Students who develop counterproductive habits are impeded from progress and may also experience pain. One aspect of “counterproductive habits” is executing the mechanics of playing or singing using inefficient techniques. One common example is placing the hands on the piano in a way that will ultimately lead to lack of even flow in playing at best or hand pain and carpel tunnel syndrome at worst. For vocalists, a common example involves trying to get volume by pushing in the throat rather than using the resonating chambers of the head cavity to get a louder sound. It is human nature to push in the throat when trying to be louder because in general speaking situations, it works. But for the singer, this approach is damaging and simply sounds awful. I certainly can’t blame people for making these mistakes because for them, like me in the yoga class, it is hard for a beginner to know for sure if she or he is actually on track with what the instruction in the book or video is presenting. For a singer there is the additional hurdle of not hearing in one’s head what the true sound is actually like out in the world, so what sounds good to a student might not work for the listeners!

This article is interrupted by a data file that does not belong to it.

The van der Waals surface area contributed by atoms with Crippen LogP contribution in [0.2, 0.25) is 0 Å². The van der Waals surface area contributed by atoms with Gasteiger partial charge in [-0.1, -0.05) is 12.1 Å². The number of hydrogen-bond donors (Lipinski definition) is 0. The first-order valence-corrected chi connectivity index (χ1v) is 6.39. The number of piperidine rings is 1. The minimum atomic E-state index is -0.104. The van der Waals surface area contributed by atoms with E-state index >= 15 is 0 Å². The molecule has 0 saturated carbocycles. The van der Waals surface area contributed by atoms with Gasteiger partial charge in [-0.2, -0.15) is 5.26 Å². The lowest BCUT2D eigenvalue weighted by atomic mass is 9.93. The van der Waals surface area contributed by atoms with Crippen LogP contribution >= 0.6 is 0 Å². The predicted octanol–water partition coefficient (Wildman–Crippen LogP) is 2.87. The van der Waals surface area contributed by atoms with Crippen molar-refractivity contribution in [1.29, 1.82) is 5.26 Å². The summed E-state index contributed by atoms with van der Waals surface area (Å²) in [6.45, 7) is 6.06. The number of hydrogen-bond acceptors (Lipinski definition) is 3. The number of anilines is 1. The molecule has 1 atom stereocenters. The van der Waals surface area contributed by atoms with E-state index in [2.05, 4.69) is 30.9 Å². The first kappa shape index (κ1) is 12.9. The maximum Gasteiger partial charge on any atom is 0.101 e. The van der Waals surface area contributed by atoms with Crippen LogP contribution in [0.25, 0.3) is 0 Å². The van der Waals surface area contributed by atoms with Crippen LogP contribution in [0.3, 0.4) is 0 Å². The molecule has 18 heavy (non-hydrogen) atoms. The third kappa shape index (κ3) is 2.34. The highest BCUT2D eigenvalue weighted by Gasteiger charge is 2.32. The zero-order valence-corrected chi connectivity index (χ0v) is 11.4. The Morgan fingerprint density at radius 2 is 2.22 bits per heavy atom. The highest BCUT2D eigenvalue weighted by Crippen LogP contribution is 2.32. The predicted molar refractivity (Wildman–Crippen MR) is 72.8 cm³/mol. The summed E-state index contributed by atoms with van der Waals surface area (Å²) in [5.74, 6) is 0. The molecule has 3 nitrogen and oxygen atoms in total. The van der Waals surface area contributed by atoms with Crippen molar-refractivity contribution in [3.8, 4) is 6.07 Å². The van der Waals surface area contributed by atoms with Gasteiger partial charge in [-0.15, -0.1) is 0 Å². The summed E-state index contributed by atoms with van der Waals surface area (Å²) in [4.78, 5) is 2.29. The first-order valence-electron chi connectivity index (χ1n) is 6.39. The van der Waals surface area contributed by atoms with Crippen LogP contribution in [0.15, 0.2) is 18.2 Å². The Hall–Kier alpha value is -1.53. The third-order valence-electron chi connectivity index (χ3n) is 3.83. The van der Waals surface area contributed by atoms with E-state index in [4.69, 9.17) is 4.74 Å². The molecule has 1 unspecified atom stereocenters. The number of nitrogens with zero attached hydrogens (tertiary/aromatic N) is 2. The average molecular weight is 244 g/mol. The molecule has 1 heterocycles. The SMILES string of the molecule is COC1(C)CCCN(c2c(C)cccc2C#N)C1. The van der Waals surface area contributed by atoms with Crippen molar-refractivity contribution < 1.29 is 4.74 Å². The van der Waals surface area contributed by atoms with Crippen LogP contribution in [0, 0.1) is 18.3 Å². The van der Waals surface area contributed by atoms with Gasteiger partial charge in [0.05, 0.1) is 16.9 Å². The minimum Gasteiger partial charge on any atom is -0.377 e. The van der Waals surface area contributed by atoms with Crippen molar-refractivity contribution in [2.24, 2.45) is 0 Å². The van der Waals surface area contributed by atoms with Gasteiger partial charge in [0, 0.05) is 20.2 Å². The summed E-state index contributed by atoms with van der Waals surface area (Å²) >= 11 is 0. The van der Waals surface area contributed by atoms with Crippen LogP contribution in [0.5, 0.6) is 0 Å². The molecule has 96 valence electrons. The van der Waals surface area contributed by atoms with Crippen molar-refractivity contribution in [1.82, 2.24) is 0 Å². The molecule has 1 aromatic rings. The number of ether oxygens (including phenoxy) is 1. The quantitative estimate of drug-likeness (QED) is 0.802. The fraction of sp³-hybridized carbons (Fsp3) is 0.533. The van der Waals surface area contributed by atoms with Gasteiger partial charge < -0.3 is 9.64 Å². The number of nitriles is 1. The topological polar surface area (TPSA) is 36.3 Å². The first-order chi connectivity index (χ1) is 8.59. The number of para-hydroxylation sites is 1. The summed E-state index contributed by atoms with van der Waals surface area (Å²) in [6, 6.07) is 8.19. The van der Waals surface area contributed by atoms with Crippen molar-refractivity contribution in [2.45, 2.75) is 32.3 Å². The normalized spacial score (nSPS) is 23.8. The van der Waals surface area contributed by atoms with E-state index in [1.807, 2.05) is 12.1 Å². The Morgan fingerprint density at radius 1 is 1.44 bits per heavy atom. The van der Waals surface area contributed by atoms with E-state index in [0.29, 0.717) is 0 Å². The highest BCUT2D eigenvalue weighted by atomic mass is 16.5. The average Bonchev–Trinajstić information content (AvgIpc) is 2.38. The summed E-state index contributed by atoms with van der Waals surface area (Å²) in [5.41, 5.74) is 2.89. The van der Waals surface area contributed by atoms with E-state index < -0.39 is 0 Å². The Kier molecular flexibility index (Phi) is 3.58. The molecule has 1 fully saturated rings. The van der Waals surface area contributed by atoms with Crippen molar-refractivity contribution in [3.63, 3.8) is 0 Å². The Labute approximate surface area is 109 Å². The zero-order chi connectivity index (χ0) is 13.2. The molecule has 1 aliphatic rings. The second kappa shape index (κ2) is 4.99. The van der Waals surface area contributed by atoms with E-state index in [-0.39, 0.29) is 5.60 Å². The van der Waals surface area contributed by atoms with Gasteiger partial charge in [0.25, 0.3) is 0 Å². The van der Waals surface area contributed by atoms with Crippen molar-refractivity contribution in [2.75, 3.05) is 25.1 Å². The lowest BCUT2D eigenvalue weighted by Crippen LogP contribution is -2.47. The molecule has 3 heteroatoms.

Another pitfall of self-learning that falls under the category of “counterproductive habits” involves misdirectedthinking. Directed thinking is a very important part of learning an instrument. Your hands or your vocal apparatus are controlled by your head, and what your brain has decided is a good approach might not be quite right. Ultimately, wrong ideas do get in the way of success. A common example of this I see with most novice singers relates to the idea of singing the “high notes.” I put “high notes” in quotes because technically there is no such thing as “high” notes. Notes we have labeled as “high” are actually notes that are created by a force that causes air molecules to compress and decompress at a faster frequency than notes we have labeled as “low.” The concept of “up” and “down” is an artificial construct. Yet students often have anxiety about singing high frequency pitches, and the thought that notes are ascending causes many people to start craning their neck upwards to “reach” the note. This is exactly the opposite of what needs to happen in transitioning to notes that have a higher frequency. But again, I can’t blame a student for not knowing. We have set up in our culture ideas about “high and low” notes and people carry these ideas around until they are told otherwise. There are so many other examples of how misdirected thinking can get in our way as learners, please see my blog article below about good practicing techniques. You may find some surprising thoughts there.